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Escobarbarian
Jun 18, 2004




Grimey Drawer

Alternate thread subtitles:
The Wire season 6
gently caress White People
Blacks? In MY neighborhood? It's more likely than you think.
low-income public housing is so sexy you guys
The other thread is rubbish so now this exists



Show Me a Hero is a six-part miniseries airing on HBO right now; two episodes every Sunday from the 16th-30th August. Co-written by Wire creator David Simon and fellow ex-Baltimore Sun reporter/Wire writer William F. Zorzi and directed by he-did-Crash-but-is-overall-pretty-talented Paul Haggis, it's about the real life struggle to build low-income public housing in middle and upper-class neighborhoods in Yonkers in the late 80s and early 90s.

Oscar Isaac, one of the best talents around right now, stars as newly-elected mayor of Yonkers Nick Wasicsko, who campaigned against the housing plans before getting into office and realising he literally has no choice but to comply and try to get everyone else to go along with him. Other notable cast members include Alfred Molina as a poo poo-stirring fuckbag on Yonkers City Council, Winona Ryder as another council member who is for the plans, Catherine Keener as a racist old lady who presumably becomes less racist as it goes on, and Shane from The Walking Dead as a civil rights attorney pushing for desegregation.

The first two episodes are great. Being so short, it's accessible much more quickly than the rest of Simon's work, and the actual modern direction from Haggis really helps. It draws you in pretty quickly. Like his other work it's absolutely rage-inducing - so many of these characters are absolutely detestable with their white people not in my back yard racist bullshit and the lengths people go to to oppose the plan are maddening, yet it just about toes the line and stops from falling over into caricature. Isaac is amazing as a character who doesn't necessarily inspire sympathy (he's complying with the order to build the houses because he has to, not because he wants to) but is still clearly trying to do the right thing and is being faced with terrible opposition, and the rest of the cast certainly pull their weight too. It's on course to be one of the best shows of the year, so of course nobody is really watching or talking about it.

In summation: Don't be a zero, watch Show Me a Hero! *loving dies*

and yeah there's another thread but it's just so so terrible and already on page 3 and this one deserves a good OP. also occ asked me to make it and didn't tell me there was another one until i was close to done

Escobarbarian fucked around with this message at 20:02 on Aug 19, 2015

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NieR Occomata
Jan 18, 2009


You should really watch this show if you haven't, it's very nearly perfect

the only complaint i have is that, thus far, the storylines that aren't centered around the housing crisis feel completely out of lockstep with the main storyline. they're not bad, just not relational at all and subsequently come across as completely superfluous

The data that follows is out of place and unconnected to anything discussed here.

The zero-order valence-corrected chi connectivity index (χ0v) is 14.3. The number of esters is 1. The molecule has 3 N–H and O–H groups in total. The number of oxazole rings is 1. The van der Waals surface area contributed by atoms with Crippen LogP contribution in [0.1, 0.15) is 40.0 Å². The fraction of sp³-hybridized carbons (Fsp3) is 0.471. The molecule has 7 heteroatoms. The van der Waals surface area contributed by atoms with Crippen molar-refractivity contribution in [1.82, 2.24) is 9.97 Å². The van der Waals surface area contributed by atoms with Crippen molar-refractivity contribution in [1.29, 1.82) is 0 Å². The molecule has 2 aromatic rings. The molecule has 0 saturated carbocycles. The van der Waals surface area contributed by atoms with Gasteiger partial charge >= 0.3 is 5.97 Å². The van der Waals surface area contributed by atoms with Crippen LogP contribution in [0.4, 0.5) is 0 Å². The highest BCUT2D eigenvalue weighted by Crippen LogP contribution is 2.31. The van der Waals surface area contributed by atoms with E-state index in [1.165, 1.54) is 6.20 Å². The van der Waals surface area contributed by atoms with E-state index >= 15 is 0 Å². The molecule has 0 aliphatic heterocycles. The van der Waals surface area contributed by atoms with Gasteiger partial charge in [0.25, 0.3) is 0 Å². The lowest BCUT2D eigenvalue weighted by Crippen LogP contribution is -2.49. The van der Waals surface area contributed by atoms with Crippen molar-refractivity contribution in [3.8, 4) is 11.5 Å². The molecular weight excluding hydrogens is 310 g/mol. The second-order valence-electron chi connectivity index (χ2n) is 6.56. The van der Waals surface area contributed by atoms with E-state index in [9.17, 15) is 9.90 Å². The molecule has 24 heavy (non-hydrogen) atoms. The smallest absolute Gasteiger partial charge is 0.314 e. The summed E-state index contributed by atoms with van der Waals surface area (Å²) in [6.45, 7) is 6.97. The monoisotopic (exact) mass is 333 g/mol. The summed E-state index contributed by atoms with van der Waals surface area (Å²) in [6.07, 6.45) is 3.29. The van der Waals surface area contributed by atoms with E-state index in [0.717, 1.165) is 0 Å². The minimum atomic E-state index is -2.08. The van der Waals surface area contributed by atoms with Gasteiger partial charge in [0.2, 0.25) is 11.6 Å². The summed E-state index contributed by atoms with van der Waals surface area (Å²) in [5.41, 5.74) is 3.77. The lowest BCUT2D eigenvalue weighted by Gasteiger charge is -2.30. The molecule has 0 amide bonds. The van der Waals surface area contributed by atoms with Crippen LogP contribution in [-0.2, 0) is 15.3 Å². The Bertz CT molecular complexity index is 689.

precision
May 7, 2006

hug your posting pals


I will check this out because it sounds very cool and good.

savinhill
Mar 28, 2010


Show is good, thread is already terrible

precision
May 7, 2006

hug your posting pals


savinhill posted:

Show is good, thread is already terrible

Well, you would know.

Power Walrus
Dec 23, 2003



Fun Shoe

I am really liking this show. It's engaging and looks beautiful, and it has lots of actors from The Wire (Orlando runs the NAACP!). Oscar Isaac is just terrific.
OP is right in that it is absolutely rage-inducing. I took a break halfway through episode two because the Good People of Yonkers make me want to destroy my TV.

mattfl
Aug 27, 2004



Toxxupation posted:

You should really watch this show if you haven't, it's very nearly perfect

the only complaint i have is that, thus far, the storylines that aren't centered around the housing crisis feel completely out of lockstep with the main storyline. they're not bad, just not relational at all and subsequently come across as completely superfluous

I agree with this, I really don't know/care what is going on with the lady who takes her kids back to the DR and is now moving back? I guess she'll maybe get one of the newer/nicer houses and wind up with a better life?

Escobarbarian
Jun 18, 2004




Grimey Drawer

Oh, was she back in her home country? I thought it was like, she was somewhere lovely in Yonkers and then had to go live and work in NYC because there was the only thing she could do and it was all "if only there was public housing for her!!!" But that's not the first time I've heard that so

Fragmented
Oct 7, 2003

I'm not ready =(



I think for this one I'm going to wait a month and burn through the rest in one day of watching. It's how I did The Wire until the 4th season and I think it's just better to watch this style of show in binges. (I still don't know how I avoided The Wire for three years, being as that hooked me from "This America man")